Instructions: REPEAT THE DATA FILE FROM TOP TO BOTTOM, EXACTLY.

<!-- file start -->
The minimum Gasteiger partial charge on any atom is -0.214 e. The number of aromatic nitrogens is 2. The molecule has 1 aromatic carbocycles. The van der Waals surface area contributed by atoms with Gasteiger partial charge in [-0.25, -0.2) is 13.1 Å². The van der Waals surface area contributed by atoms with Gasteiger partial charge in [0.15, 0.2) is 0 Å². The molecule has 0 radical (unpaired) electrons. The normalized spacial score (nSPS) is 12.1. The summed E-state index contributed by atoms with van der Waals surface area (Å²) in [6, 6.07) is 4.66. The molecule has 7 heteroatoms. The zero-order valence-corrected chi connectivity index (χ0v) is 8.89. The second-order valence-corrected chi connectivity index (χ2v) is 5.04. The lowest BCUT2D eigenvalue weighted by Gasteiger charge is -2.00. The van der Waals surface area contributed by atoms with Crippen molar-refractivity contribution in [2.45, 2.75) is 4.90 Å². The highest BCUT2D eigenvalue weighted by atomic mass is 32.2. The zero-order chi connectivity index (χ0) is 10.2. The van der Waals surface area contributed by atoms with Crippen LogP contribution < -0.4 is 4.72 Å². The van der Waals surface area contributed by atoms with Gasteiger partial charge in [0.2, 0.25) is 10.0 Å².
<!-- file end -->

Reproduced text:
The minimum Gasteiger partial charge on any atom is -0.214 e. The number of aromatic nitrogens is 2. The molecule has 1 aromatic carbocycles. The van der Waals surface area contributed by atoms with Gasteiger partial charge in [-0.25, -0.2) is 13.1 Å². The van der Waals surface area contributed by atoms with Gasteiger partial charge in [0.15, 0.2) is 0 Å². The molecule has 0 radical (unpaired) electrons. The normalized spacial score (nSPS) is 12.1. The summed E-state index contributed by atoms with van der Waals surface area (Å²) in [6, 6.07) is 4.66. The molecule has 7 heteroatoms. The zero-order valence-corrected chi connectivity index (χ0v) is 8.89. The second-order valence-corrected chi connectivity index (χ2v) is 5.04. The lowest BCUT2D eigenvalue weighted by Gasteiger charge is -2.00. The van der Waals surface area contributed by atoms with Crippen molar-refractivity contribution in [2.45, 2.75) is 4.90 Å². The highest BCUT2D eigenvalue weighted by atomic mass is 32.2. The zero-order chi connectivity index (χ0) is 10.2. The van der Waals surface area contributed by atoms with Crippen LogP contribution < -0.4 is 4.72 Å². The van der Waals surface area contributed by atoms with Gasteiger partial charge in [0.2, 0.25) is 10.0 Å².